—On September 25, 2014, the Catholic News Agency reported that in an interview with the Spanish newspaper, Diario Cordoba, Bishop Demetrio Fernandez of Cordoba, Spain, said: “We asked the Pope himself, and he responded that a person married in the Church who has divorced and entered into a new civil marriage cannot approach the sacraments. The Pope said that ‘this was established by Jesus Christ and the Pope cannot change it.’” Significantly, the Holy See has never disputed or distanced itself from the Bishop’s statements, but the Vatican has distanced itself from other private conversations Francis allegedly had, particularly with the atheist journalist Eugenio Scalfari, whom Ross spends far too much time paying attention to. Yet, many of the Pope’s critics have completely ignored Bishop Fernandez’s testimony, while embracing the unsubstantiated claims of Scalfari, who neither takes notes nor records his conversations with the Pontiff.

—On September 27, 2015, returning to Rome from the United States, Francis declared: “A sacramental marriage is indissoluble. This is not something the Church can change. It is doctrine.” Then, speaking about the new annulment process, he created to establish greater justice and fidelity to Catholic teaching, Francis explained to a reporter, “I am glad you asked about ‘Catholic divorce.’ No, it doesn’t exist. Either there was no marriage — and this is nullity, that it did not exist — or, if there was a marriage, it is indissoluble. This is clear.”

On February 17, 2016, returning to Rome from Mexico, Francis praised divorced and remarried Catholics who refrain from Communion, while living in an irregular relationship, and made clear they deserved the Church’s compassion, but not its permission to sin, stating, “Being integrated in the Church, does not mean ‘taking Communion.’” Edward Condon, the afore­mentioned canon lawyer, then published an excellent commentary for the Catholic Herald, entitled, “The Pope has Clarified that he Wants a Change of Attitude, not of the Discipline on Communion.”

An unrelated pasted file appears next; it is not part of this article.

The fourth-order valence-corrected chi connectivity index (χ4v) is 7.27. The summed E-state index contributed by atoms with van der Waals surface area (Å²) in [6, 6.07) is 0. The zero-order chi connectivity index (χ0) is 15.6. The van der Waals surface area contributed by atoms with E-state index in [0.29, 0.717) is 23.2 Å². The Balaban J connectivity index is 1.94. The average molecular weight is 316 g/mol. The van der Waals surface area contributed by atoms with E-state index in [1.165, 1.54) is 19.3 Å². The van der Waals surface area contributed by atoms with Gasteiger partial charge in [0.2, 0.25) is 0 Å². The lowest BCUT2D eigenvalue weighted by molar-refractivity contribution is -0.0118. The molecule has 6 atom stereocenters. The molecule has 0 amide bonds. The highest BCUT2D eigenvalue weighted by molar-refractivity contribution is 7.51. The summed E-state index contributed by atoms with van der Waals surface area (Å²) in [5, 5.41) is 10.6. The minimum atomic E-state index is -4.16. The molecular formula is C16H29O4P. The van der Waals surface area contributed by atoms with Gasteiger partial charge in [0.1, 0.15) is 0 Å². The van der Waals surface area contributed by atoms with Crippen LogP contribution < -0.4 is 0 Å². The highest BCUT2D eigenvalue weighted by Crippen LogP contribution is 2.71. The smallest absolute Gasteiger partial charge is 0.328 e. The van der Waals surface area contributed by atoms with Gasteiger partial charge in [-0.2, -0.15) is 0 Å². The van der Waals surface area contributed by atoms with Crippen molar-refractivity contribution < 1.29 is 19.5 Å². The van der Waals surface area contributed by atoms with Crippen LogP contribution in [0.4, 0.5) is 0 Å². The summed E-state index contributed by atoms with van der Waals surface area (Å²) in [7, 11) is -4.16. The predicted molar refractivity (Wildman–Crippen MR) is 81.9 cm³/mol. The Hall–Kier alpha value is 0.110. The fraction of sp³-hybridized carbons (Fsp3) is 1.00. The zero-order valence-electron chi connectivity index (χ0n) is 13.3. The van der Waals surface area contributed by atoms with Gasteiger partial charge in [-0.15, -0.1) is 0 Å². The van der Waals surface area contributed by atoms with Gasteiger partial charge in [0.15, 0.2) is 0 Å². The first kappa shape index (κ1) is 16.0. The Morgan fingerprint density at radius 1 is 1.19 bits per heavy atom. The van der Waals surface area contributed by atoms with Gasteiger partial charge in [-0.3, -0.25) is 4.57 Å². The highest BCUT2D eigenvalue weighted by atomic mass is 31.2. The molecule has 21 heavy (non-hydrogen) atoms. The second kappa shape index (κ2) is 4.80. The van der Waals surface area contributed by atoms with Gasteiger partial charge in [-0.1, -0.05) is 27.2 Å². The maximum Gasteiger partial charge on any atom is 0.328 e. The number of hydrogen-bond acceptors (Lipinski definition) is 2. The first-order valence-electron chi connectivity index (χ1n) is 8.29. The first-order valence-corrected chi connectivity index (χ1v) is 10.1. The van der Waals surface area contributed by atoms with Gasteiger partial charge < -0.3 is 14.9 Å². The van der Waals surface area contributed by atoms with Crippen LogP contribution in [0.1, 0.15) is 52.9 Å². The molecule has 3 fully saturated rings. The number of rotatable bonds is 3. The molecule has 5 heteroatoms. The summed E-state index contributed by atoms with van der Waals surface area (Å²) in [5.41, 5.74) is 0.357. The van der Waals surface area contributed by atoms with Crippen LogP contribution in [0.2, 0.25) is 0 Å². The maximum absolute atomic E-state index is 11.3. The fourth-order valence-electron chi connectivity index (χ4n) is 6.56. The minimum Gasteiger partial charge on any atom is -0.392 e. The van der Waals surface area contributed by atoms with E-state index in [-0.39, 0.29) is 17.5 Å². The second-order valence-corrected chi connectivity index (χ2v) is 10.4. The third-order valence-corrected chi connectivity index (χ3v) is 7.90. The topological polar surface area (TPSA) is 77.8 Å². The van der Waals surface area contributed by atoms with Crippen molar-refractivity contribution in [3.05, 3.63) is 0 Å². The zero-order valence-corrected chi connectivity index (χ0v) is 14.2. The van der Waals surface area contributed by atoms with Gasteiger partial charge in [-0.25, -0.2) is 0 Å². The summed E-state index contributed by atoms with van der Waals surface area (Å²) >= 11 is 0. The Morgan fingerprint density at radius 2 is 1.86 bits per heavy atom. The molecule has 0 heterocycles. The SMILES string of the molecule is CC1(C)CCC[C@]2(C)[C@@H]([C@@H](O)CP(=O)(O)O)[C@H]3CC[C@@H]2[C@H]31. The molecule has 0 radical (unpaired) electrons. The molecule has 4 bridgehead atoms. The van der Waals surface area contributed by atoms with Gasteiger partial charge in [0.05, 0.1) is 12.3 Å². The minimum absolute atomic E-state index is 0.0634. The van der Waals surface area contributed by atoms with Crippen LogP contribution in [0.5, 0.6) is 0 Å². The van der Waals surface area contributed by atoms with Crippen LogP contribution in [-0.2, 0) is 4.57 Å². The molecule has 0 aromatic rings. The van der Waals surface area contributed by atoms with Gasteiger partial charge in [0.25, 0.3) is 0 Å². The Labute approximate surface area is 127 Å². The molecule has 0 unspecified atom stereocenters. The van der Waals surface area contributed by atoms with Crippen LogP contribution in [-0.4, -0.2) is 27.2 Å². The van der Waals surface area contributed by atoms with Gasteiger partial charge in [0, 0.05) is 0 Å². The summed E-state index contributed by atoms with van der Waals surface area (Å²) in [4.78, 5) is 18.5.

—In one of his articles for Vatican Insider, entitled, “Responding to the Five Dubia from Amoris Laetitia Itself,” Professor Fastiggi notes: “The February 15, 2018 issue of La Civilta Cattolica contains a transcript of the conversation Pope Francis had with some Jesuits on January 16, 2018 in Santiago, Chile. In this conversation, Pope Francis states: ‘If you look at the panorama of reactions to Amoris Laetitia you will see that the strongest criticisms of the Exhortation are against the eighth chapter: “Can a divorced person receive Communion, or not?” But Amoris Laetitia goes in a completely different direction; it does not enter into these distinctions. It raises the issue of discernment. This was already at the heart of the great classic Thomist morals. So the contribution that I want from the Society is to help the Church grow in discernment.’”

Whereupon, Fastiggi comments: “I think we should take the Holy Father at his word. In Amoris Laetitia, he does not enter into the distinctions over who can receive Holy Communion and who cannot. Instead, he wishes that greater attention be given to discernment. He’s absolutely clear that ‘this discernment can never prescind from the Gospel demands of truth and charity, as proposed by the Church’ (Amoris Laetitia, 300). These words show that Pope Francis does not intend any change in Catholic doctrine or discipline but only a change in the pastoral approach toward those who have failed to live up to the demands of the Gospel.